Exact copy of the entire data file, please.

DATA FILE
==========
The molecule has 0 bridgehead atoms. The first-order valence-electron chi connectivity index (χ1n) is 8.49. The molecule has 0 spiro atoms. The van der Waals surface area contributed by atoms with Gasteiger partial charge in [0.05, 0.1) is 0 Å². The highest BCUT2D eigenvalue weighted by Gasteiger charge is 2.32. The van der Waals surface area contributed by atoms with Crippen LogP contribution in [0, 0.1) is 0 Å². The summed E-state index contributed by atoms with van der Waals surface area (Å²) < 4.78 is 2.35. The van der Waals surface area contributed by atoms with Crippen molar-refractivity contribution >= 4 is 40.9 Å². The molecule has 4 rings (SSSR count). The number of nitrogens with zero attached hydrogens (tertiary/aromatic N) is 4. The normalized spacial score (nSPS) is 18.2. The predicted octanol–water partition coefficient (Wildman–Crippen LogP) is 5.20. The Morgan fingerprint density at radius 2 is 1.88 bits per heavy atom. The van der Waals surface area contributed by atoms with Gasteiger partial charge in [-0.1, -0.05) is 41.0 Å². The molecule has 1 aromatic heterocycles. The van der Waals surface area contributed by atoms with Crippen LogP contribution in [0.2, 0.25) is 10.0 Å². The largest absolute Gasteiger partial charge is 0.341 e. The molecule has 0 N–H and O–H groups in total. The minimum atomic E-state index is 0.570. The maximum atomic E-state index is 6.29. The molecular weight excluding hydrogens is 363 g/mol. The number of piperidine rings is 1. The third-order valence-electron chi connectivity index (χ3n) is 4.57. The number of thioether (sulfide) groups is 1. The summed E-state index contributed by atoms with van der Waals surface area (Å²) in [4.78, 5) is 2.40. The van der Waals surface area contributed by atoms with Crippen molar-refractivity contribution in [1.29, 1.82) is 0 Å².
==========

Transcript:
The molecule has 0 bridgehead atoms. The first-order valence-electron chi connectivity index (χ1n) is 8.49. The molecule has 0 spiro atoms. The van der Waals surface area contributed by atoms with Gasteiger partial charge in [0.05, 0.1) is 0 Å². The highest BCUT2D eigenvalue weighted by Gasteiger charge is 2.32. The van der Waals surface area contributed by atoms with Crippen LogP contribution in [0, 0.1) is 0 Å². The summed E-state index contributed by atoms with van der Waals surface area (Å²) < 4.78 is 2.35. The van der Waals surface area contributed by atoms with Crippen molar-refractivity contribution >= 4 is 40.9 Å². The molecule has 4 rings (SSSR count). The number of nitrogens with zero attached hydrogens (tertiary/aromatic N) is 4. The normalized spacial score (nSPS) is 18.2. The predicted octanol–water partition coefficient (Wildman–Crippen LogP) is 5.20. The Morgan fingerprint density at radius 2 is 1.88 bits per heavy atom. The van der Waals surface area contributed by atoms with Gasteiger partial charge in [-0.1, -0.05) is 41.0 Å². The molecule has 1 aromatic heterocycles. The van der Waals surface area contributed by atoms with Crippen LogP contribution in [0.2, 0.25) is 10.0 Å². The largest absolute Gasteiger partial charge is 0.341 e. The molecule has 0 N–H and O–H groups in total. The minimum atomic E-state index is 0.570. The maximum atomic E-state index is 6.29. The molecular weight excluding hydrogens is 363 g/mol. The number of piperidine rings is 1. The third-order valence-electron chi connectivity index (χ3n) is 4.57. The number of thioether (sulfide) groups is 1. The summed E-state index contributed by atoms with van der Waals surface area (Å²) in [4.78, 5) is 2.40. The van der Waals surface area contributed by atoms with Crippen molar-refractivity contribution in [1.29, 1.82) is 0 Å².